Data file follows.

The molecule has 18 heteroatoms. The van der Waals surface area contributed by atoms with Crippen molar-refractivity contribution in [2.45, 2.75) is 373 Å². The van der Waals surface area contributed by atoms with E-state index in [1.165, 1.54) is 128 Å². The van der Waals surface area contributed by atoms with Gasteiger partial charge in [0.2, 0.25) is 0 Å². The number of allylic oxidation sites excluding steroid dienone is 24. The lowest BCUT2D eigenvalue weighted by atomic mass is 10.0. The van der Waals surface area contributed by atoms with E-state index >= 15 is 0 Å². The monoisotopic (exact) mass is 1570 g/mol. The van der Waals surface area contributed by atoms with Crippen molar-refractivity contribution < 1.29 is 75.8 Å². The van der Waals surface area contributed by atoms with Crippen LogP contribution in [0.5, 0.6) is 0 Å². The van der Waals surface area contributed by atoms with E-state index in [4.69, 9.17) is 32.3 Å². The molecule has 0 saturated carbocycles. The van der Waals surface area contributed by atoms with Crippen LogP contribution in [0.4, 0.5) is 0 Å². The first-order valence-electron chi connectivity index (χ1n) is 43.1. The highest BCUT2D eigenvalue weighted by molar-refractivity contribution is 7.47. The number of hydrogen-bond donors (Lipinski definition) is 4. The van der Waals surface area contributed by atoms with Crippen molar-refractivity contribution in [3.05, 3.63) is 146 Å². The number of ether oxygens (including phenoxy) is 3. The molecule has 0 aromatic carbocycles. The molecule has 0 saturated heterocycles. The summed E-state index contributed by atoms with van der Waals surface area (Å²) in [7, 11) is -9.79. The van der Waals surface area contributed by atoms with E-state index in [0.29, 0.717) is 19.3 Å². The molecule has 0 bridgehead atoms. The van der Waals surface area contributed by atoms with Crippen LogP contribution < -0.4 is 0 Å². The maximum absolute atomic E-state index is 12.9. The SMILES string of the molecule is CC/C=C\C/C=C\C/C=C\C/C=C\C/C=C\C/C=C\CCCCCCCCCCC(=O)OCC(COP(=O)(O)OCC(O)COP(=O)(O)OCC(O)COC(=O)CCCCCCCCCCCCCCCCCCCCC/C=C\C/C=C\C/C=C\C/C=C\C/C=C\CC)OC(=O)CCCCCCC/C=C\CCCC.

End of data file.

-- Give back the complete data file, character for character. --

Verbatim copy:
The molecule has 18 heteroatoms. The van der Waals surface area contributed by atoms with Crippen molar-refractivity contribution in [2.45, 2.75) is 373 Å². The van der Waals surface area contributed by atoms with E-state index in [1.165, 1.54) is 128 Å². The van der Waals surface area contributed by atoms with Gasteiger partial charge in [0.2, 0.25) is 0 Å². The number of allylic oxidation sites excluding steroid dienone is 24. The lowest BCUT2D eigenvalue weighted by atomic mass is 10.0. The van der Waals surface area contributed by atoms with E-state index >= 15 is 0 Å². The monoisotopic (exact) mass is 1570 g/mol. The van der Waals surface area contributed by atoms with Crippen molar-refractivity contribution < 1.29 is 75.8 Å². The van der Waals surface area contributed by atoms with Crippen LogP contribution in [0.5, 0.6) is 0 Å². The van der Waals surface area contributed by atoms with E-state index in [4.69, 9.17) is 32.3 Å². The molecule has 0 saturated carbocycles. The van der Waals surface area contributed by atoms with Crippen LogP contribution in [0.4, 0.5) is 0 Å². The first-order valence-electron chi connectivity index (χ1n) is 43.1. The highest BCUT2D eigenvalue weighted by molar-refractivity contribution is 7.47. The number of hydrogen-bond donors (Lipinski definition) is 4. The van der Waals surface area contributed by atoms with Crippen molar-refractivity contribution in [3.05, 3.63) is 146 Å². The number of ether oxygens (including phenoxy) is 3. The molecule has 0 aromatic carbocycles. The molecule has 0 saturated heterocycles. The summed E-state index contributed by atoms with van der Waals surface area (Å²) in [7, 11) is -9.79. The van der Waals surface area contributed by atoms with E-state index in [0.29, 0.717) is 19.3 Å². The molecule has 0 bridgehead atoms. The van der Waals surface area contributed by atoms with Crippen LogP contribution < -0.4 is 0 Å². The maximum absolute atomic E-state index is 12.9. The SMILES string of the molecule is CC/C=C\C/C=C\C/C=C\C/C=C\C/C=C\C/C=C\CCCCCCCCCCC(=O)OCC(COP(=O)(O)OCC(O)COP(=O)(O)OCC(O)COC(=O)CCCCCCCCCCCCCCCCCCCCC/C=C\C/C=C\C/C=C\C/C=C\C/C=C\CC)OC(=O)CCCCCCC/C=C\CCCC.